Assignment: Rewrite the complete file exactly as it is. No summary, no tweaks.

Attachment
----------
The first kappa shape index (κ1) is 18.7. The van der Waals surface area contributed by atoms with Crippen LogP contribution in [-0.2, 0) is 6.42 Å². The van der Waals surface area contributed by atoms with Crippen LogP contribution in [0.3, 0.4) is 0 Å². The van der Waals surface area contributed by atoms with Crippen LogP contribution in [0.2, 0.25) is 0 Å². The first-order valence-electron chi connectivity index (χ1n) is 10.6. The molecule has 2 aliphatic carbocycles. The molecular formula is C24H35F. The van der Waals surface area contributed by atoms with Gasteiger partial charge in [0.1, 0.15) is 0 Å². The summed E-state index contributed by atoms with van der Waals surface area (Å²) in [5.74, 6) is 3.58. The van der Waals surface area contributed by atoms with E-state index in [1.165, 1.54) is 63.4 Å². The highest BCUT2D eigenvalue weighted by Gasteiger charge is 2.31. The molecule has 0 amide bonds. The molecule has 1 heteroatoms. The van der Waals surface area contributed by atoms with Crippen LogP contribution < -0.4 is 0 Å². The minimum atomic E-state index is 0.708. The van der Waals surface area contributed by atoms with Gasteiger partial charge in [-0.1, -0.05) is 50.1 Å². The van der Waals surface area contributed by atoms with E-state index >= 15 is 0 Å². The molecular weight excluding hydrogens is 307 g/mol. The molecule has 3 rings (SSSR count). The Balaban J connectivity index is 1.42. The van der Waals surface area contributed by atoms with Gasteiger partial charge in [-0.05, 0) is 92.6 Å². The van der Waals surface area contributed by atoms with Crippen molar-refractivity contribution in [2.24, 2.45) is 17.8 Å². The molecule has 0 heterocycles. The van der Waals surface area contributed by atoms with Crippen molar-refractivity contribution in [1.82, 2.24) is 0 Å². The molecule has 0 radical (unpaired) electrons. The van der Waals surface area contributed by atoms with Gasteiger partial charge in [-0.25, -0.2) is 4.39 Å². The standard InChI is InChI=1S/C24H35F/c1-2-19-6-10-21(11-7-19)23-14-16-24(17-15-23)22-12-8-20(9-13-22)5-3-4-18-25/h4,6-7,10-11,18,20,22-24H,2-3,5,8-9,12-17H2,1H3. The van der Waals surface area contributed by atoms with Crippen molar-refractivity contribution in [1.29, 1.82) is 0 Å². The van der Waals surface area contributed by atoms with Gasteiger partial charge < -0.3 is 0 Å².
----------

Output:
The first kappa shape index (κ1) is 18.7. The van der Waals surface area contributed by atoms with Crippen LogP contribution in [-0.2, 0) is 6.42 Å². The van der Waals surface area contributed by atoms with Crippen LogP contribution in [0.3, 0.4) is 0 Å². The van der Waals surface area contributed by atoms with Crippen LogP contribution in [0.2, 0.25) is 0 Å². The first-order valence-electron chi connectivity index (χ1n) is 10.6. The molecule has 2 aliphatic carbocycles. The molecular formula is C24H35F. The van der Waals surface area contributed by atoms with Gasteiger partial charge in [0.1, 0.15) is 0 Å². The summed E-state index contributed by atoms with van der Waals surface area (Å²) in [5.74, 6) is 3.58. The van der Waals surface area contributed by atoms with E-state index in [1.165, 1.54) is 63.4 Å². The highest BCUT2D eigenvalue weighted by Gasteiger charge is 2.31. The molecule has 0 amide bonds. The molecule has 1 heteroatoms. The van der Waals surface area contributed by atoms with Crippen LogP contribution < -0.4 is 0 Å². The minimum atomic E-state index is 0.708. The van der Waals surface area contributed by atoms with Gasteiger partial charge in [-0.1, -0.05) is 50.1 Å². The van der Waals surface area contributed by atoms with E-state index >= 15 is 0 Å². The molecular weight excluding hydrogens is 307 g/mol. The molecule has 3 rings (SSSR count). The Balaban J connectivity index is 1.42. The van der Waals surface area contributed by atoms with Gasteiger partial charge in [-0.05, 0) is 92.6 Å². The van der Waals surface area contributed by atoms with Crippen molar-refractivity contribution in [2.24, 2.45) is 17.8 Å². The molecule has 0 heterocycles. The van der Waals surface area contributed by atoms with Crippen molar-refractivity contribution in [1.82, 2.24) is 0 Å². The molecule has 0 radical (unpaired) electrons. The van der Waals surface area contributed by atoms with Gasteiger partial charge in [-0.25, -0.2) is 4.39 Å². The standard InChI is InChI=1S/C24H35F/c1-2-19-6-10-21(11-7-19)23-14-16-24(17-15-23)22-12-8-20(9-13-22)5-3-4-18-25/h4,6-7,10-11,18,20,22-24H,2-3,5,8-9,12-17H2,1H3. The van der Waals surface area contributed by atoms with Crippen molar-refractivity contribution in [1.29, 1.82) is 0 Å². The van der Waals surface area contributed by atoms with Gasteiger partial charge < -0.3 is 0 Å².